As we argued in Part One, no definition of intelligence has achieved universal acceptance. However, essential elements exist. In most sciences, intelligence embodies the ability of an organism to survive and adapt to its environment.
Our concept of Political Intelligence borrows from this notion. Specifically, Political Intelligence refers to the ability of a politician to survive, adapt to one’s historical, political, and personal environments, and as a result, achieve success.
The essential elements of Political Intelligence are debatable (as are those of any intelligence construct), but we have sorted them into three broad categories: Scholarly Intelligence, Social-Emotional Intelligence, and Pragmatic Intelligence.
Scholarly Intelligence (SI) encompasses the more traditional facets of intelligence—those generally stemming from advanced education and other studious environments. Generally, successful politicians are reasonably learned and evidence a solid overall education. Professors and members of Mensa are poster children for those with high Scholarly Intelligence.
The most important subcategory of Scholarly Intelligence is Verbal Potency. Steve Martin once quipped, “Some have a way with words; some…have not way.” While a rich vocabulary, quick wit, and efficient use of words are all impressive and necessary verbal skills, politicians must also be artful enough to speak with powerful metaphors and employ familiar and relevant references (e.g., accurately quoting the Bible). Simultaneously, they must appear passionate, natural, and believable while delivering messages to their staff, the media, the public, and other politicians. Bill Clinton arguably was and remains a master of this skill, while many are increasingly impressed by Marco Rubio’s fluency and clarity. Interestingly, President Obama’s rhetorical skills, once considered Olympian, are now regarded with less awe.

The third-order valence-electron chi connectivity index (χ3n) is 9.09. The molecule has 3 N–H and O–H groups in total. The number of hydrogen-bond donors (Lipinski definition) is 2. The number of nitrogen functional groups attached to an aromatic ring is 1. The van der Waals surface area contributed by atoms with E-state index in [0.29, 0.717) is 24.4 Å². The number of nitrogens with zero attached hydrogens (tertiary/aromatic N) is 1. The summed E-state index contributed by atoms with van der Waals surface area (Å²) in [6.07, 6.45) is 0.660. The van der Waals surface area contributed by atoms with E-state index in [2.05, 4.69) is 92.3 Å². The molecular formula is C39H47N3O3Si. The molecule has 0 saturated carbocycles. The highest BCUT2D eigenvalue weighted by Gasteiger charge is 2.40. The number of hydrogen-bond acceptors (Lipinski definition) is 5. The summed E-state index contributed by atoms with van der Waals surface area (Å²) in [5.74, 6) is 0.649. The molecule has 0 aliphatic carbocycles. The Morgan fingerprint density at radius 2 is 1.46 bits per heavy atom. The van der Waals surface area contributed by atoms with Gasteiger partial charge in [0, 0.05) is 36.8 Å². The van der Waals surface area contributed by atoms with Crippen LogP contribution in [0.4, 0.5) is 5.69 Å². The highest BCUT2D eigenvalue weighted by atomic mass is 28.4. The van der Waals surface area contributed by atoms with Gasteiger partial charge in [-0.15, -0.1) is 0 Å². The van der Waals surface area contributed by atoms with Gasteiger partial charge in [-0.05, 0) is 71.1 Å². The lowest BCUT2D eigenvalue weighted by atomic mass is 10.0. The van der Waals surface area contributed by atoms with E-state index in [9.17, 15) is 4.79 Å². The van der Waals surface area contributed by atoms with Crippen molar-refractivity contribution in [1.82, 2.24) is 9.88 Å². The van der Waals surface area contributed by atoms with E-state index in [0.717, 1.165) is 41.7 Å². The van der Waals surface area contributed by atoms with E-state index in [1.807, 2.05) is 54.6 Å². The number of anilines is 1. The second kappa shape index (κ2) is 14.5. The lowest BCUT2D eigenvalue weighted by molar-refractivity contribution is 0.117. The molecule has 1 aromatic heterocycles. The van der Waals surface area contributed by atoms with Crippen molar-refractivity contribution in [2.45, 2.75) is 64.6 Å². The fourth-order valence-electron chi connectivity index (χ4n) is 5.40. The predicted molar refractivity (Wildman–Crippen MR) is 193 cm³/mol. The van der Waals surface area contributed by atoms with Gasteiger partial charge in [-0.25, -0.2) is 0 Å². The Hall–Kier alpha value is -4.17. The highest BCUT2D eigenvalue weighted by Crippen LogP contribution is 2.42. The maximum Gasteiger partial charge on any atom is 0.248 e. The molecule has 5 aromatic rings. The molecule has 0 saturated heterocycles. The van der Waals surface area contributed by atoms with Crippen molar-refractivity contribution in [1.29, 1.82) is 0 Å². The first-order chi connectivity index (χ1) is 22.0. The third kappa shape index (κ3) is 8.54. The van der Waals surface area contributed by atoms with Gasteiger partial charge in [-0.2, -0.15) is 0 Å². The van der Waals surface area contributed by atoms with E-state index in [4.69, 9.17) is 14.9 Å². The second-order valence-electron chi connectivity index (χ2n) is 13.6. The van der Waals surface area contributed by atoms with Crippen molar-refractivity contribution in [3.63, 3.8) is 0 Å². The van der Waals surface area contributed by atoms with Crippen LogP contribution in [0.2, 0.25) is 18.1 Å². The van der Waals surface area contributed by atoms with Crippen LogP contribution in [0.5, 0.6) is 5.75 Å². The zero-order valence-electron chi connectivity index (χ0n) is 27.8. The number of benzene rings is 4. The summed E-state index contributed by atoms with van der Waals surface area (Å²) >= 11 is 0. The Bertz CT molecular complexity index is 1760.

A second crucial subcategory of SI is Learnedness. Politicians are not expected to be omniscient, but a candidate who possesses a reasonable breadth and depth of knowledge about socio-political matters will make a more favorable impression than one who appears ignorant. For example, few doubt Paul Ryan’s comprehensive grasp of the workings of the economy and a broad range of policies.
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